Europe Bottoms Out, But Bloated Industry Needs To Slash To Survive.
“The fact remains the Western European auto market is in deep crisis”
Europe’s carmakers look like avoiding the worst predictions of coronavirus disaster, but that won’t avoid severe pain in the industry because it has too many factories and workers and needs cuts to survive.
A couple of months ago auto sales were in free fall. Then, consultants Alix Partners forecast a 32% fall in Europe this year to 14.1 million cars and SUVs, while LMC Automotive went for down 25%. Latest forecasts suggest the worst is over for sales, although worries about a second coronavirus cast doubts.
LMC Automotive, in its latest forecast, expects Western Europe sales to be a little better in all of 2020, at minus 24%. That might not seem much, but until recently forecasts were getting worse every time as the industry crossed its fingers that the bottom might be sight.
Alix Partners hasn’t updated its forecast yet.
Western Europe includes all the big markets like Germany, France, Britain, Italy and Spain.
LMC Automotive said Western Europe’s sales in July fell only by 2.2% compared with the same month last year, as lockdown restrictions eased and government incentive schemes kicked in. In July, sales in France rose 3.9% after its lone positive performance the previous month, British sales jumped 11.3%, but Germany, Europe’s biggest market fell 5.4%.
LMC had some cautionary thoughts though.
“The fact remains the Western European auto market is in deep crisis. The region currently sits 35% below last year’s result. We expect this figure to improve through the second half, as consumer confidence picks up, spurred on by further government support. Our 2020 outlook for the region continues to see a major contraction, at -24%, only slightly better than we projected last month,” it said in a report.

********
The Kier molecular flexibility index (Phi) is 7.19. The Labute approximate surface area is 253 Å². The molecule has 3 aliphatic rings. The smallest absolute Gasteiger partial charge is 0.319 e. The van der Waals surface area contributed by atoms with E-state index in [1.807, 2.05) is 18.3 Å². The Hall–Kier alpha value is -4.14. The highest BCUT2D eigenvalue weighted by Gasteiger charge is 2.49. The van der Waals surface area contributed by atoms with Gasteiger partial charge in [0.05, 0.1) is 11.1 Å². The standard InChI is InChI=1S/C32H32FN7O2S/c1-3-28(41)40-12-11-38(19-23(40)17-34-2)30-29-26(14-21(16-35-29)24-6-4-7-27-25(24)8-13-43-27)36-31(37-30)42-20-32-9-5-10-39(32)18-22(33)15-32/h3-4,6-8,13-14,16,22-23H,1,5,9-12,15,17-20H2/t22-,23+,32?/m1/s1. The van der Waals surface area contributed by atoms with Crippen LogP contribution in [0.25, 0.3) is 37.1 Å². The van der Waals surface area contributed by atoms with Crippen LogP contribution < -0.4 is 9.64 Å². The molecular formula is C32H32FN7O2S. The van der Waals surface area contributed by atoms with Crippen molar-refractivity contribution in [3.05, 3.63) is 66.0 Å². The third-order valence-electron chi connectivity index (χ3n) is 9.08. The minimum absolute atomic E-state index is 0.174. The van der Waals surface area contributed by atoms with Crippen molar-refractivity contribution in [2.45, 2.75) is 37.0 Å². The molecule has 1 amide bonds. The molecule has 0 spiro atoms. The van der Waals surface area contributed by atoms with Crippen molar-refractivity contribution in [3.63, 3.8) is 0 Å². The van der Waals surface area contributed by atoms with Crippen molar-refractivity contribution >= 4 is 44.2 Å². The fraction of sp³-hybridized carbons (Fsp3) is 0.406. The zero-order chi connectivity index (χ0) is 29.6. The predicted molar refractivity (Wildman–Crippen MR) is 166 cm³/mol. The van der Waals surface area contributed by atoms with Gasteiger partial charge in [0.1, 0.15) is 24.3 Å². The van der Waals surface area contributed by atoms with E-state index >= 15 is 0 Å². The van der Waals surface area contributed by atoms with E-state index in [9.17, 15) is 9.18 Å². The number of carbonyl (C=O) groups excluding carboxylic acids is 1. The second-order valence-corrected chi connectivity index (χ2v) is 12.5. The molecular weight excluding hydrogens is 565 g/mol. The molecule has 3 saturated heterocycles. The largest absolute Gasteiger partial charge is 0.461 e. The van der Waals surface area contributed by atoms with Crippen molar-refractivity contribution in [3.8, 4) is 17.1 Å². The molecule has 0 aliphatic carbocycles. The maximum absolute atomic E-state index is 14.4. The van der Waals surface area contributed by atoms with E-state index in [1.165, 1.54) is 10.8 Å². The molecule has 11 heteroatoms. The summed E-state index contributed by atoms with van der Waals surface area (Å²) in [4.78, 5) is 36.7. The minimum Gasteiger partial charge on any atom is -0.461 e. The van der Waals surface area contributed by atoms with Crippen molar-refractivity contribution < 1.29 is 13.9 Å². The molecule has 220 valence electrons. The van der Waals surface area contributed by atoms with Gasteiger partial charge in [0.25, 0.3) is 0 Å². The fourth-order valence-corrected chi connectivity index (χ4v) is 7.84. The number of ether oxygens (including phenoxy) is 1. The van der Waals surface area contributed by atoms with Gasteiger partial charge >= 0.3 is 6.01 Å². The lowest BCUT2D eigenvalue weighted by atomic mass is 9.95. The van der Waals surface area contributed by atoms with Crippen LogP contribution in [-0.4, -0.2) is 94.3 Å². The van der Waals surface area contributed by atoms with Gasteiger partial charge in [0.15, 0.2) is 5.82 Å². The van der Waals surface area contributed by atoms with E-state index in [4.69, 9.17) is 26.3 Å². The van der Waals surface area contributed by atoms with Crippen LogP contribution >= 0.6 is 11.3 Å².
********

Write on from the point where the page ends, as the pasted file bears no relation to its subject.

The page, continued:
Germany’s Center for Automotive Research (CAR) reckons the fall will stop at minus 25%, but this will still cause big problems anyway because of the region’s chronic overcapacity. Costs are too high and big losses are likely to become endemic unless there are plant closures and job losses
“Long periods of loss cannot be afforded in the highly competitive car market,” CAR said in a report.
“In the next 12 to 18 months, we believe that there will be a large reduction in capacity in the European auto industry. For Germany, we expect job cuts due to capacity adjustments of 100,000 jobs,” CAR said.
In a report in late July the European Automobile Manufacturers Association, known by its French acronym ACEA, called on the European Union (EU) and its component nations to step up political, economic and practical support to help the industry weather the storm. It pointed out that auto industry sales account for over 7% of total EU GDP.
Last month Mitsubishi of Japan, a member of the Renault Nissan Alliance, said it was pulling out of Europe. That prompted thoughts that other smaller foreign operators in Europe, like Mazda and Subaru, might be considering their futures. Meanwhile the merger between Groupe PSA and Fiat Chrysler looks like being completed by early next year, with Fiat’s European operations coming under the spotlight. Cost cutting will definitely be the first item on the agenda.
French consultancy Inovev has three scenarios for 2020, with sales of minus 25% being its favored prediction, although it does have two extra worse theories, one in which the promised government aid somehow gets glued up, minus 30%, and the most pessimistic view, down 35%, if support dries up and there is a second wave of coronavirus.
LMC Automotive has a similar caveat.
Serious downside risk
“With the virus still in circulation, the serious downside risk of further Covid-19 outbreaks remain. Any localized spikes will undoubtedly require some form of containment measures, which would act as a headwind to ongoing recovery in the region. Delays in registering sales, as well as the pent-up demand built from previous months, continue to distort the latest figures, making it difficult to determine the true underlying level of market demand currently. Even so, the region is certainly seeing signs of improvement,” LMC said.
It’s hard to believe 5 months ago forecasters were hoping auto sales in Europe might slip only about 5% in 2020, but as the virus impact accelerated shutdowns, forecasters were forced into more pessimistic positions.
Meanwhile, as the industry gasps for air, there will be one big winner; the car buyer. Carmakers need to get rid of excess stocks and sustain dealerships and suppliers, and will be desperate to unload cars and SUVs.